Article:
RT s south-east correspondent Damien Tiernan has long been fascinated by those who work the sea and the brave volunteers who help keep them and us safe. His book, Souls of the Sea, written about a series of fishing tragedies that hit the Dunmore East community in January 2007, honoured both.

Often, you ll find that people who volunteer for lifeboats are either fishermen and women themselves or those who come from a fishing family. They have a deep connection to the sea and a huge respect for the water and they want to give something back, even if they ve no interest in fishing themselves.

There s a wonderful community of rescuers, too. They ll come from inland waterways to help on the coastline if they can and the Coast Guard helicopter is held in huge regard it s like a safety net. And it s not just coastal areas that rely on it, but mountainous regions too. Sometimes it s the only safe way to get an injured person safely down. The RNLI s lifesaving manager, Gareth Morrison, says those who give their time and expertise to search-and-rescue missions are a special breed. They re people who feel compelled to help others and who are willing to take calculated risks in order to save somebody else s life, he says. We get all kinds of people. But inside the lifeboat, everyone is equal and they work as a team. And that s the thing about rescue work it s never an individual pursuit; it s always about the strength of a team. When the RNLI was founded way back in 1824 its service was almost exclusively needed by fishermen and those whose profession revolved around the sea. Today, this charity and others like it are in high demand due to the huge increase in the recreational use of water.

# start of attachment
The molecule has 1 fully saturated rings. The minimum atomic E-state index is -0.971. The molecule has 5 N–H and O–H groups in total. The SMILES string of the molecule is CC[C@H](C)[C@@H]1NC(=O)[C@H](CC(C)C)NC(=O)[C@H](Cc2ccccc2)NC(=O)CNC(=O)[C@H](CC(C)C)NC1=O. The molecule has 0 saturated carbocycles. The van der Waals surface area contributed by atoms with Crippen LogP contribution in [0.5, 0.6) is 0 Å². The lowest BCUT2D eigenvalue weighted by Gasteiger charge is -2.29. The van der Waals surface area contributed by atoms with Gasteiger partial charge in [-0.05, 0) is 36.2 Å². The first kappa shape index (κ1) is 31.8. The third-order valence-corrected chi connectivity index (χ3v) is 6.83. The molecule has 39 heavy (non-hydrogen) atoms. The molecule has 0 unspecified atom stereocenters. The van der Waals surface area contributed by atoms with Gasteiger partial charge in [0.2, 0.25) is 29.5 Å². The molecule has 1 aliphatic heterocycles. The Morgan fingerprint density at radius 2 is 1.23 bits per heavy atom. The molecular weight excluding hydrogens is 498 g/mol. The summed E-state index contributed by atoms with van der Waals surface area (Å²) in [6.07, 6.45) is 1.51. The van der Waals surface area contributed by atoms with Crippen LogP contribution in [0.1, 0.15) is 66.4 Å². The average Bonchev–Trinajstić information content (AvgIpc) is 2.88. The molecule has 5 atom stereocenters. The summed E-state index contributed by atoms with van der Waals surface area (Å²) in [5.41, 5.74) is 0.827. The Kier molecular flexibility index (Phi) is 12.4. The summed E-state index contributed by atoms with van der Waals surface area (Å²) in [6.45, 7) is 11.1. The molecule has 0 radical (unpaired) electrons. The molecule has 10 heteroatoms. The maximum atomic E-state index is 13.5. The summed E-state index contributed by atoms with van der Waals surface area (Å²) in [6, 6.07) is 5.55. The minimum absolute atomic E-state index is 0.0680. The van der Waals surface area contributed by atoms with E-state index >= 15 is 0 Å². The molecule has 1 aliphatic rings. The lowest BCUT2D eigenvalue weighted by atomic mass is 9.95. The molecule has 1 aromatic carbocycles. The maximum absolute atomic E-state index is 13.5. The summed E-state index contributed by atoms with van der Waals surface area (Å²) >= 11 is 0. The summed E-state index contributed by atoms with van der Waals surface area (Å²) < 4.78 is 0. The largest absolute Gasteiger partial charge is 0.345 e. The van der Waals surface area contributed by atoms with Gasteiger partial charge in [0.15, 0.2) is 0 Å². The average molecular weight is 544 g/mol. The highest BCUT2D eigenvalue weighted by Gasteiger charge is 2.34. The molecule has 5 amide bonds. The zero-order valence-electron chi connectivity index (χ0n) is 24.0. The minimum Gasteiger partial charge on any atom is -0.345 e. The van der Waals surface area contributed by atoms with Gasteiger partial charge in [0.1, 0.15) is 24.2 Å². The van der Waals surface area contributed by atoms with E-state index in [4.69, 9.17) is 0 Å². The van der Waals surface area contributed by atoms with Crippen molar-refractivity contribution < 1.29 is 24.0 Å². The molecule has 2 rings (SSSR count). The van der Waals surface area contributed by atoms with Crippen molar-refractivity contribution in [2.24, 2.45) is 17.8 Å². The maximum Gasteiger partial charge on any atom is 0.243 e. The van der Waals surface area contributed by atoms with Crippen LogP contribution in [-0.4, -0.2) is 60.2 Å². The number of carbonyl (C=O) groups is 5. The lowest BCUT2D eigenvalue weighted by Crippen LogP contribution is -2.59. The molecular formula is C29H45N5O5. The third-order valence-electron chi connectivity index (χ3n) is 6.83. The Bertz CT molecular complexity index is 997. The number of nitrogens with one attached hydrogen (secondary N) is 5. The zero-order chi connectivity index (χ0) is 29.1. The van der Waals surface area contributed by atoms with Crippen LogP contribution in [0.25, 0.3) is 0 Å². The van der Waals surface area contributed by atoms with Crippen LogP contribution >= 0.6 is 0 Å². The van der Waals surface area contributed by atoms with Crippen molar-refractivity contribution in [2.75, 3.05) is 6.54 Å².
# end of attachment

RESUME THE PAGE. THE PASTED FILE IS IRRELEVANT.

And, yet, 50pc of the people we rescue had no intention of getting wet, Morrison says. By that I mean they could have been standing on a pier or walking the dog along the banks of a river and they fell in. Tragedy can happen so easily and unexpectedly.

It s a sentiment echoed by those who provide rescue services on land. No hillwalker sets off with the intention of getting injured and being unable to make contact with others, but it happens a lot.

Read more: It can be a scary environment… the weather changes so quickly[2]

The Dublin Wicklow Mountain Rescue service, to name but one of many that operate throughout the country, was called upon 66 times last year. Different challenges face those rescuers than their sea-going counterparts, but dangers are present too, particularly when visibility becomes poor as is often the case when mist descends, particularly on the west coast. This week, volunteers were continuing to search for the bodies of Rescue 116, and Damien Tiernan has seen at first-hand how heartbreaking it can be for families not to have a body to bury.

It can be really devastating, he says, and unfortunately some families who lose people to sea never get to have that closure.

Even 20 years on, you hear of people standing on the shoreline and looking out across the water and wondering where their loved ones are.